Registration and Breakfast
Pride and Prejudice: The State of the LGBTQ Nation
It’s been 21 years since the brutal death of Matthew Shepard, four years since Obergefell vs. Hodges, three years since the tragic shootings at Pulse Orlando, and nearly two years since President Trump’s controversial decision to ban transgender US military service members first made headlines. What is one to make of the current state of the LGBTQ nation? Do gathering storm clouds augur hardship or opportunity for LGBTQ leaders within professional services to mobilize and unite?
Another Country: Assessing Economic Opportunities Amongst LGBTQ Consumers
By some estimates, the LGBTQ population’s share of global wealth is a multi-trillion dollar economic opportunity largely overlooked by modern business. Indeed, despite significant strides by prominent corporations towards highlighting same-sex couples or LGBTQ-identifying actors in major marketing initiatives, many organizations still seem reluctant to openly court LGBTQ consumers or disrupt a pervasive heteronormative ontology. This discussion examines how regional and global businesses can best engage and win support of LGBTQ clientele in an era of rampant consumer empowerment and engagement.
Breakout Discussion #1: In Cold Blood: Combating the LGBTQ Homeless Epidemic (Breakout)
According to numerous studies, LGBTQ minors comprise a disproportionate percentage of homeless youth across the United States. Frequently the target of domestic abuse, harassment or violence, this particular demographic faces significant challenges when it comes to access to justice, educational and economic opportunity, sexual well-being, or mental and physical health. This frank discussion examines various ways LGBTQ and allied professionals can help rectify an escalating communal crisis with profound economic and emotional ramifications.
Breakout Discussion #2: Bad Education: Toward the Abolition of LGBTQ Conversion Therapy (Breakout)
“Once you enter the group, you’ll be well on your way to recovery.” So, in a disturbingly sanctimonious tone, declares John Smid, the main antagonist of Garrard Conley’s Boy Erased: A Memoir, a riveting account of the author’s ill-fated journey through sexual orientation conversion therapy. Like Conley, nearly 700,000 Americans between the ages of 18-59 have been subjected to conversion therapy in their lifetime. Even more alarming, an estimated 20,000 LGBTQ youth (ages 13-17) have had to endure this controversial practice at the behest of a spiritual or religious advisor. Despite explicit disavowal from the American Psychiatric Association, and an equally forceful stance from President Barack Obama, only nine states currently ban “reparative therapy” as a profoundly destructive and fraudulent practice. This session raises awareness around “ex-gay therapy” in America. Attendees are invited to take an active role in curtailing the harmful impact of this controversial treatment on the LGBTQ community.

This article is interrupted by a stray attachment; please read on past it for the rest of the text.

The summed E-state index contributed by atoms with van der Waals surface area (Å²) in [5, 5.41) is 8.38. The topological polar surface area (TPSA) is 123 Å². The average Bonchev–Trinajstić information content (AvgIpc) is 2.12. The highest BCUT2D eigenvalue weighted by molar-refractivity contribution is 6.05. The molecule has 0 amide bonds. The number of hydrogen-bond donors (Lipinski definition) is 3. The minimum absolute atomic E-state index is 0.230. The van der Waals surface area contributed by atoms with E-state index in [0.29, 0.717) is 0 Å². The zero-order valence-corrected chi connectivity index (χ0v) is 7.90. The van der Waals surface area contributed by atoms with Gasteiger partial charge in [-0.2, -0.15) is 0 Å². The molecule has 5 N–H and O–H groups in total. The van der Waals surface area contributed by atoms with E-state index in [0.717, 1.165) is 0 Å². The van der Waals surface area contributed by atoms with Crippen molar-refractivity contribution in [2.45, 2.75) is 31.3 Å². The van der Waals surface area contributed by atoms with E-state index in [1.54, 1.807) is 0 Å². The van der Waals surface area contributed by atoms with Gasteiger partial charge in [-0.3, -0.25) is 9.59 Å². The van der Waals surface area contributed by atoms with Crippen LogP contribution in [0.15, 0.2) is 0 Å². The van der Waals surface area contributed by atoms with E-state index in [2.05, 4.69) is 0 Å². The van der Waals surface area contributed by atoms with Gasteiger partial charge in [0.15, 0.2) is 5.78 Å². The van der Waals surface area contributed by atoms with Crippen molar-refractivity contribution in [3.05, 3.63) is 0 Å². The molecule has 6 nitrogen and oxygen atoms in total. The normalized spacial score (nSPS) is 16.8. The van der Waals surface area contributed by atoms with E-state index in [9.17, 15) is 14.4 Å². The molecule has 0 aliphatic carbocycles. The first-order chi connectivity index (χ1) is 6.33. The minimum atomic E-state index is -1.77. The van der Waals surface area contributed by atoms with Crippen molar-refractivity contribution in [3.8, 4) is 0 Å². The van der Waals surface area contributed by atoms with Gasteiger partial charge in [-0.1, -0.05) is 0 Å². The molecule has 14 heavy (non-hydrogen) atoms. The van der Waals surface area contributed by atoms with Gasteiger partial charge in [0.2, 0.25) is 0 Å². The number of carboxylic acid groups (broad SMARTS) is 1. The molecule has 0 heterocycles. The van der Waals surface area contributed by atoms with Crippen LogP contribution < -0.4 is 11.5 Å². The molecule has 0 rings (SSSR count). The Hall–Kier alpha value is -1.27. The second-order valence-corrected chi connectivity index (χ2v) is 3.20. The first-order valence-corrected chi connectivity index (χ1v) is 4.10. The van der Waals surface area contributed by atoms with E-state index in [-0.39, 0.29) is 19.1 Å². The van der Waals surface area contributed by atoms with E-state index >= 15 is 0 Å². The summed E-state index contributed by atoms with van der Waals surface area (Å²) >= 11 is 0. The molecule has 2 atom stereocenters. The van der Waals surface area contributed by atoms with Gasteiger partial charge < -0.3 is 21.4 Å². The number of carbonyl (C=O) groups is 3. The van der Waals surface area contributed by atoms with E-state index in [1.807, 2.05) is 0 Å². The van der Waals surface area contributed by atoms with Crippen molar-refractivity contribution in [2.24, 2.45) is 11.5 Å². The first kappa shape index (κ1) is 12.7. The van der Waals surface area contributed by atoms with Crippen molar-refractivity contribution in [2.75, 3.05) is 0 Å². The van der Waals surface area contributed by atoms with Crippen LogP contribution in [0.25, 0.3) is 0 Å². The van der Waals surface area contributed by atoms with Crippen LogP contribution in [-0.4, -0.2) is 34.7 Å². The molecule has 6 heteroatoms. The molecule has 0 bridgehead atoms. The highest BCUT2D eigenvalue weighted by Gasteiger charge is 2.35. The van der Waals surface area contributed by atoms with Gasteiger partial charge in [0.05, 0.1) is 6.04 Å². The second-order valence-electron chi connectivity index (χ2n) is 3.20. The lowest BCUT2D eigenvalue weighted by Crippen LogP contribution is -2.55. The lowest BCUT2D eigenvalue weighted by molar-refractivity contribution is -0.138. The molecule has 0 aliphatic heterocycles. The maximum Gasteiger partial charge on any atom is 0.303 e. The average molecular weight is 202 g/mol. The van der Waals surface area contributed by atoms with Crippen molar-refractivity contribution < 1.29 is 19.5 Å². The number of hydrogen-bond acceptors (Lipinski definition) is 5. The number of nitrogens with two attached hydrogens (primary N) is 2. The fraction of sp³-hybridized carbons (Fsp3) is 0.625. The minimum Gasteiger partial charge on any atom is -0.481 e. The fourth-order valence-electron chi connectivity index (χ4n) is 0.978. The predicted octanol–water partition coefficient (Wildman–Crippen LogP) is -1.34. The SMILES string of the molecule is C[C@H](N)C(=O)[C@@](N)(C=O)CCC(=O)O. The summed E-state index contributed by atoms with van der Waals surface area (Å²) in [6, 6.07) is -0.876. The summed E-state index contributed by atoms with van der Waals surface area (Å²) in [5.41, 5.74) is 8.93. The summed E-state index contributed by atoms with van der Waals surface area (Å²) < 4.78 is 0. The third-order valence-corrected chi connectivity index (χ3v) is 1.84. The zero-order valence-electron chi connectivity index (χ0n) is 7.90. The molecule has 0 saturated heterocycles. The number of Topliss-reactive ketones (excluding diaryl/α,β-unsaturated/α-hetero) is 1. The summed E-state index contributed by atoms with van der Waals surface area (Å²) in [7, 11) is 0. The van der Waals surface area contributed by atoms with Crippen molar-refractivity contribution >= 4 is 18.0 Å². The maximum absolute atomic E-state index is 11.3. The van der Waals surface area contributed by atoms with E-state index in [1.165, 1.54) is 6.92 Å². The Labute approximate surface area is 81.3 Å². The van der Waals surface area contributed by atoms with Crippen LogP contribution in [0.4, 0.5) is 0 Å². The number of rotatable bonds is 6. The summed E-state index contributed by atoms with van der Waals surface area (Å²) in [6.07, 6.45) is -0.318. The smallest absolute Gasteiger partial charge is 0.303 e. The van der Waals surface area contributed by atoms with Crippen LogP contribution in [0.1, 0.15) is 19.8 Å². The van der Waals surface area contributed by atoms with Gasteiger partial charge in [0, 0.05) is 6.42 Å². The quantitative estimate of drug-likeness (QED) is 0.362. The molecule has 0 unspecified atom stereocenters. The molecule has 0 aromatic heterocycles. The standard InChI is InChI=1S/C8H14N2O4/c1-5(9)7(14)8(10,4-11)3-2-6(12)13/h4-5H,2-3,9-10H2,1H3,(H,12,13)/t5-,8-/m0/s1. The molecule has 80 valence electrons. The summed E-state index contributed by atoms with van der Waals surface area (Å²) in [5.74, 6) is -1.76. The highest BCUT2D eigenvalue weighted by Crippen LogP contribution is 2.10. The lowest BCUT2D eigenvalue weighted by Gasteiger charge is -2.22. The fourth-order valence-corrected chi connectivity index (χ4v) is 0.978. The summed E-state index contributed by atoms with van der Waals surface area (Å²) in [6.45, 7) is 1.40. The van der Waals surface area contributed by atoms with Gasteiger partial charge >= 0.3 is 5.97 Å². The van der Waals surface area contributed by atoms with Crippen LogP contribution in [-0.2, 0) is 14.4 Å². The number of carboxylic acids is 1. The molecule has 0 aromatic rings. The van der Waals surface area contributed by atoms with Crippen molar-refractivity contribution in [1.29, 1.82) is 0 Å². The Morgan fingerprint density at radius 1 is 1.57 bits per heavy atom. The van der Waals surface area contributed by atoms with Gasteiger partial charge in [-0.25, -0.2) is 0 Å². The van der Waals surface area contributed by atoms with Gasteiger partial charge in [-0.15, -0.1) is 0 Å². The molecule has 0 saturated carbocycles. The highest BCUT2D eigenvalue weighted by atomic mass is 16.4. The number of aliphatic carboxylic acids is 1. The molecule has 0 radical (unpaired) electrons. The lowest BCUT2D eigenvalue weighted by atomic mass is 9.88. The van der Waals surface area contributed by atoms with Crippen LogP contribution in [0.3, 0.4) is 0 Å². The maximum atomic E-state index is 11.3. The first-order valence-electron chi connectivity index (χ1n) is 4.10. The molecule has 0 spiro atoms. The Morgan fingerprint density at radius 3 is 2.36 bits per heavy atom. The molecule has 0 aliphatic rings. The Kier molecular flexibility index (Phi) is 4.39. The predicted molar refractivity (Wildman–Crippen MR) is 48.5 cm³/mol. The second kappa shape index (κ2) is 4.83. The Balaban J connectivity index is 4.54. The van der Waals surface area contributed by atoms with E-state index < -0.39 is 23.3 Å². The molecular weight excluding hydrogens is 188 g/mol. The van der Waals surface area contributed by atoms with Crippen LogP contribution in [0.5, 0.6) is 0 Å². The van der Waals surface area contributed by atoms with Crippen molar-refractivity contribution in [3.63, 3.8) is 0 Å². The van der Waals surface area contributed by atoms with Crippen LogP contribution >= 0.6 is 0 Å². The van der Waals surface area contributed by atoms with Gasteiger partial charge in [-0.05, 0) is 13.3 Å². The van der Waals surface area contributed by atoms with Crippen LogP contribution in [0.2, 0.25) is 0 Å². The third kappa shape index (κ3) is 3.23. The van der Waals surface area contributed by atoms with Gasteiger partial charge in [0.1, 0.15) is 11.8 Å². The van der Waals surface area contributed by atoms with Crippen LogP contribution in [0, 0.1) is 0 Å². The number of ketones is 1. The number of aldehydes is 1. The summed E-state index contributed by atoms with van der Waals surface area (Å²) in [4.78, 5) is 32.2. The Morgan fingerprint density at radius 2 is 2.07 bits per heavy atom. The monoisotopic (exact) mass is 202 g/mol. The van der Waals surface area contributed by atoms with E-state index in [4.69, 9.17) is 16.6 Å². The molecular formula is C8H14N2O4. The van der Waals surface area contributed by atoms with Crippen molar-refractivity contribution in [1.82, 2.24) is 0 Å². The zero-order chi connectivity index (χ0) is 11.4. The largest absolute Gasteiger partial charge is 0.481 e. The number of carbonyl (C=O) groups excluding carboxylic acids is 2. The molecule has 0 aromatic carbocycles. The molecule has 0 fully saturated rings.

#MeQueer: The Forgotten Spotlight on LGBTQ Sexual Harassment
It is of little doubt the the #MeToo movement has blown wide open the doors on the sexual harassment of women, but less is said about similar aggressions still wrought upon the LGBTQ community. This session shines a welcome light on the global LGBTQ experience in an era where awareness of and support for the historically oppressed has never been greater. For an organizational standpoint, how can professional services firms continue to enforce a healthy corporate culture, while also making broader contributions outside their walls?
Memento Mori: History, Memory & Mourning in the LGBTQ Community
In his landmark study of history and memory, French historian Pierre Nora descibed a lieu de mémoire (site of memory) as “any significant entity [….] which by dint of human will or the work of time has become a symbolic element of the memorial heritage of a [given] community.” Speaking specifically about the ability of objects or places (monuments, museums) to homogenize memory and transform it into a national narrative, Nora’s observations hold particular resonance for the global LGBTQ nation. For every triumph or victory afforded LGBTQ constituents, painful setbacks – if not tragic developments – continue to underscore the importance of memory, resistance, unity and pride in helping push for the ultimate equality. This closing conversation ponders individual and corporate responsibility in contributing to collective memory around the American LGBTQ experience.
The OutLaws and Rebels Soirée
Please join us for cocktails and canapés as we wrap up the day’s proceedings and engage with a number of leading LGBTQ public interest organizations from throughout the region.
201 Park Avenue South
New York, NY 10003
Thomson Reuters does not have a room block for this program. Interested parties are welcome to inquire with the W Hotel Union Square for available rates.